The stabilization of the Tower of Pisa has proved to be an immensely difficult challenge to civil engineers and architectural conservationists. The Tower is founded on weak, highly compressible soils and its inclination has been increasing inexorably over the years to the point at which it was in a state of leaning instability. Any disturbance to the ground on the leaning side would have been very dangerous, ruling out conventional geotechnical processes such as underpinning and grouting. Moreover, the masonry was highly stressed and at risk of collapse. The internationally accepted conventions for the conservation of valuable historic monuments, of which the Tower is one of the best known and most treasured, require that their essential character should be preserved, with their history, craftsmanship, and enigmas. Thus any invasive or visible intervention in the Tower had to be kept to an absolute minimum. Stabilization of the Tower was achieved by means of an innovative method of soil extraction, which induced a small reduction in inclination not visible to the casual onlooker. This technique has provided an ‘ultra soft’ method of increasing the stability of the Tower, which at the same time is completely consistent with the requirements of architectural conservation. Its implementation has required advanced computer modelling, large-scale development trials, an exceptional level of continuous monitoring, and daily communication and control. The Tower was re-opened to the public on 15 December 2001.


John B. Burland DSc(Eng), FRS, FREng, FICE, FIStructE  
The author studied civil engineering at the University of the Witwatersrand, Johannesburg, and gained his early practical experience with Ove Arup and Partners in London. He obtained his PhD degree from Cambridge University and then joined the Building Research Establishment where he became head of the Geotechnics Division and later Assistant Director in charge of the Materials and Structures Division. In 1980 he was appointed to the Chair of Soil Mechanics at the Imperial College of Science, Technology and Medicine, where he is now Emeritus Professor and Senior Research Investigator.


Monument to Madness

The Rehabilitation of the Victorian Lunatic Asylum

Bridget Franklin


This paper examines the origins and changing fortunes of the unique building type of the nineteenth-century lunatic asylum. The paper discusses how asylum design became a prestigious area of architectural work in response to perceptions of appropriate treatments and environments for mental illness. However, over time, asylums were discredited, leading to closure programmes and redundancy. After a period of abandonment, a new future for the asylums has appeared, and housebuilders have responded to a changing policy and public agenda by taking on the risky process of preservation and conversion. The paper includes three case study examples to illustrate the continuing story of the asylum, demonstrating how outcomes have depended on the approaches and attitudes of planning authorities and developers.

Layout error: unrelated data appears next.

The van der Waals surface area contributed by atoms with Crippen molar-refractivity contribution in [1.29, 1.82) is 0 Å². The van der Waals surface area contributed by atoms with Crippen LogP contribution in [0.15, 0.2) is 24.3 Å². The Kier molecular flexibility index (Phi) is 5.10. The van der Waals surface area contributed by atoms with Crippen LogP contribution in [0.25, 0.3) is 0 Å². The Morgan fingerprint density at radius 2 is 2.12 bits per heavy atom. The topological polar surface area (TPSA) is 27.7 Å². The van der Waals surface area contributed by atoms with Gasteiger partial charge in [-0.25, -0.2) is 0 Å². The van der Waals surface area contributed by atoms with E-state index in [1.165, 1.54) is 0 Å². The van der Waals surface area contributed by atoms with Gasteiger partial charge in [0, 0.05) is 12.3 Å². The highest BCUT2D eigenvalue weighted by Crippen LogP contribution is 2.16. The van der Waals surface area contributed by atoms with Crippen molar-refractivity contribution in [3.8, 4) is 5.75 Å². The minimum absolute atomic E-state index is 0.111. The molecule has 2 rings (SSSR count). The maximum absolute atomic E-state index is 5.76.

Bridget J. Franklin MA (Hons), MSc, PGDHA      
Bridget Franklin is a lecturer in housing at Cardiff University. As well as lecturing in housing policy and development, she has research interests in housing as built environment and the housing of the disadvantaged. She is currently working on an ESRC-funded project on urban villages.


The World Heritage Convention and the Exemplary Management of Complex Heritage Sites
Dennis Rodwell


Management plans have now been published for the five United Kingdom industrial World Heritage Sites – Ironbridge Gorge, the Blaenavon Industrial Landscape, the Derwent Valley Mills, New Lanark, and Saltaire. Many consider these to be exemplars in their field.

This paper aims to present the context; give examples of the management parameters, objectives, and progress in implementation of the management plans for the five United Kingdom industrial Sites; relate these back to the provisions of the World Heritage Convention; and extract guidance that is relevant to the preparation and implementation of management plans for other complex heritage sites, specifically historic towns and cities. Although the management plans quoted in this paper relate to World Heritage Sites, they are relevant to complex heritage sites irrespective of whether they have achieved World Heritage status.